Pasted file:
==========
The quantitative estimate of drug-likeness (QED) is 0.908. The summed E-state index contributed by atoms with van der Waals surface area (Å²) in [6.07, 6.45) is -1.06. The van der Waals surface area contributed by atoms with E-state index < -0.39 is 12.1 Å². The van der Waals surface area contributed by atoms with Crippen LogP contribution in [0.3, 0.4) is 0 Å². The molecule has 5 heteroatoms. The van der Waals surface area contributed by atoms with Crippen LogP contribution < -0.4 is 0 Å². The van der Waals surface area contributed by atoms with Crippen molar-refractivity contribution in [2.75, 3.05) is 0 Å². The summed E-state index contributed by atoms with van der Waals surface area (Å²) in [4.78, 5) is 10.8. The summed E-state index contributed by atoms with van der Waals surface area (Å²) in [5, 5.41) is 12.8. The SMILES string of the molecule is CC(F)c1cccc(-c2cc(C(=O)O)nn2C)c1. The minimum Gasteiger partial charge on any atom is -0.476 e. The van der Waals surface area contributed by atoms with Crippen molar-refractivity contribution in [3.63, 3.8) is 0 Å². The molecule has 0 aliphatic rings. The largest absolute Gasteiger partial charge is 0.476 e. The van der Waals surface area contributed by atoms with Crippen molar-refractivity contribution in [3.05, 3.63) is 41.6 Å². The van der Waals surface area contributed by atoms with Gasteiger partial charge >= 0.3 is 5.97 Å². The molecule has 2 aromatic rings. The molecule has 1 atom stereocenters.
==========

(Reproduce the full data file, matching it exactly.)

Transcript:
The quantitative estimate of drug-likeness (QED) is 0.908. The summed E-state index contributed by atoms with van der Waals surface area (Å²) in [6.07, 6.45) is -1.06. The van der Waals surface area contributed by atoms with E-state index < -0.39 is 12.1 Å². The van der Waals surface area contributed by atoms with Crippen LogP contribution in [0.3, 0.4) is 0 Å². The molecule has 5 heteroatoms. The van der Waals surface area contributed by atoms with Crippen LogP contribution < -0.4 is 0 Å². The van der Waals surface area contributed by atoms with Crippen molar-refractivity contribution in [2.75, 3.05) is 0 Å². The summed E-state index contributed by atoms with van der Waals surface area (Å²) in [4.78, 5) is 10.8. The summed E-state index contributed by atoms with van der Waals surface area (Å²) in [5, 5.41) is 12.8. The SMILES string of the molecule is CC(F)c1cccc(-c2cc(C(=O)O)nn2C)c1. The minimum Gasteiger partial charge on any atom is -0.476 e. The van der Waals surface area contributed by atoms with Crippen molar-refractivity contribution in [3.63, 3.8) is 0 Å². The molecule has 0 aliphatic rings. The largest absolute Gasteiger partial charge is 0.476 e. The van der Waals surface area contributed by atoms with Crippen molar-refractivity contribution in [3.05, 3.63) is 41.6 Å². The van der Waals surface area contributed by atoms with Gasteiger partial charge >= 0.3 is 5.97 Å². The molecule has 2 aromatic rings. The molecule has 1 atom stereocenters.